Tony Blair has said that he intends to stay on as Prime Minister for at least another year, defying fresh Labour demands that he should leave Downing Street this autumn.
Asked during the G8 summit in St Petersburg whether he would attend the world leaders' next annual gathering in Germany in a year's time, he told the BBC's Politics Show: "I've made it clear all the way through, I carry on doing the job and so I look forward to next year's G8 of course."
His remarks will be seen as an intention to remain in power beyond his 10th anniversary as Prime Minister next May, when most Labour MPs had expected him to depart in the light of his promise to give his successor "ample time" before the next general election.
Mr Blair insisted he did not spend all his time "obsessing" about his departure date, but said: "You try to make sure that you manage the situation in the interests of the country, and of course in the interests of your own political party."
Some Blair aides want him to hand over the crown at Labour's annual conference in September 2007. That would enable his successor - and a new deputy party leader to follow John Prescott - to be elected during next summer, mostly while Parliament is not sitting. But such a timetable would dismay Labour MPs and activists in Scotland and Wales, who fear they will lose power at the elections next May for the Edinburgh parliament and the Cardiff assembly unless Mr Blair has announced his departure by that time.
His remarks suggest the Prime Minister may reject pressure to make his intentions clear when he addresses this year's Labour conference in Manchester in September. That could provoke a fresh bout of wrangling with Gordon Brown, the overwhelming front-runner to succeed him.
Yesterday the Brown camp was relaxed about Mr Blair's comments, believing they were "innocuous" and that any over-interpretation of them was just "a bit of wishful thinking" by ultra-Blairites.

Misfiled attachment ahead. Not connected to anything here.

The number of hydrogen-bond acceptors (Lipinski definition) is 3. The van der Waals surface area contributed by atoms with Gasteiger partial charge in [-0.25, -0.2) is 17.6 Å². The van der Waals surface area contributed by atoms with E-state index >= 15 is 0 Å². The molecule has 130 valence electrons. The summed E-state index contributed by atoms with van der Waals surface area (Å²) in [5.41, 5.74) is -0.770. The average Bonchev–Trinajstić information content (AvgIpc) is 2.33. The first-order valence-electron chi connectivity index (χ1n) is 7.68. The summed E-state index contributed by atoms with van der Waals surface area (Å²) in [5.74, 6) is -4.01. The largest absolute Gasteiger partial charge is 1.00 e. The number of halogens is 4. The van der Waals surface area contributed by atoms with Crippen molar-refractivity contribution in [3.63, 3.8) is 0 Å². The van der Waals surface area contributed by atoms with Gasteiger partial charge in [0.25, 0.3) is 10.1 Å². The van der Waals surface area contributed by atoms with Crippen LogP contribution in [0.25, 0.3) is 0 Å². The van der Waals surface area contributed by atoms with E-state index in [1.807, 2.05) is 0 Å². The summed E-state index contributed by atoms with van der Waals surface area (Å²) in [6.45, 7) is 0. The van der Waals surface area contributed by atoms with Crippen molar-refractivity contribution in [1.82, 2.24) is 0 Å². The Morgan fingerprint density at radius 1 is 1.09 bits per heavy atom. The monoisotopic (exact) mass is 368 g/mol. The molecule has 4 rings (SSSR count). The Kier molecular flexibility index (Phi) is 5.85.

Allies insisted that the Prime Minister was trying to limit speculation about his future, adding that he would have only fuelled it if he had said he might not attend next year's G8 summit.
But his apparent intention raised eyebrows given the belief among Labour MPs that the "cash for honours" affair could shorten his Downing Street tenure. Mr Blair acknowledged that people in his party were "getting nervous" about it, but told them: "Look at the fundamentals, on the fundamentals on who has the right policies for the country, there is one political party with serious policies and that's ours."
He added: "The fact of the matter is this Government has got a very, very strong sense of purpose and direction. There may be all the noises off that come and collide with that message getting across to people, but if you take policy this is why I'm ultimately very confident about the Labour Government."
Lord Hattersley, Labour's former deputy leader, said Mr Blair should depart at this autumn's conference. "If he did that I think he'd go out on a high note in the party, I think that'll ripple out through the country," he told GMTV's Sunday programme. "The longer he stays on, the more damaging it is for him as well as the party, in my view."
Lord Hattersley said it would be "impossible to put new life" into the party if Mr Blair stayed on into next year. "Everything is held in the balance, we're all holding our breath, we're all waiting for the clock to strike and until that happens it's impossible to do a reinvigoration job that is so necessary," he said.
He added that Mr Brown was "the ideal next leader" but did not want Mr Blair pushed out "partly for his sake, partly for the party's sake, partly for his successor's sake. The Labour Party is very bad at pushing bad leaders."
Simon Hughes, president of the Liberal Democrats, said: "Every month that passes looks more and more like the end of the Blair era. Good government for Britain and our reputation abroad requires a prime minister with a future not a past and a prime minister who commands authority in his party as well as the support of the British people."Reuse content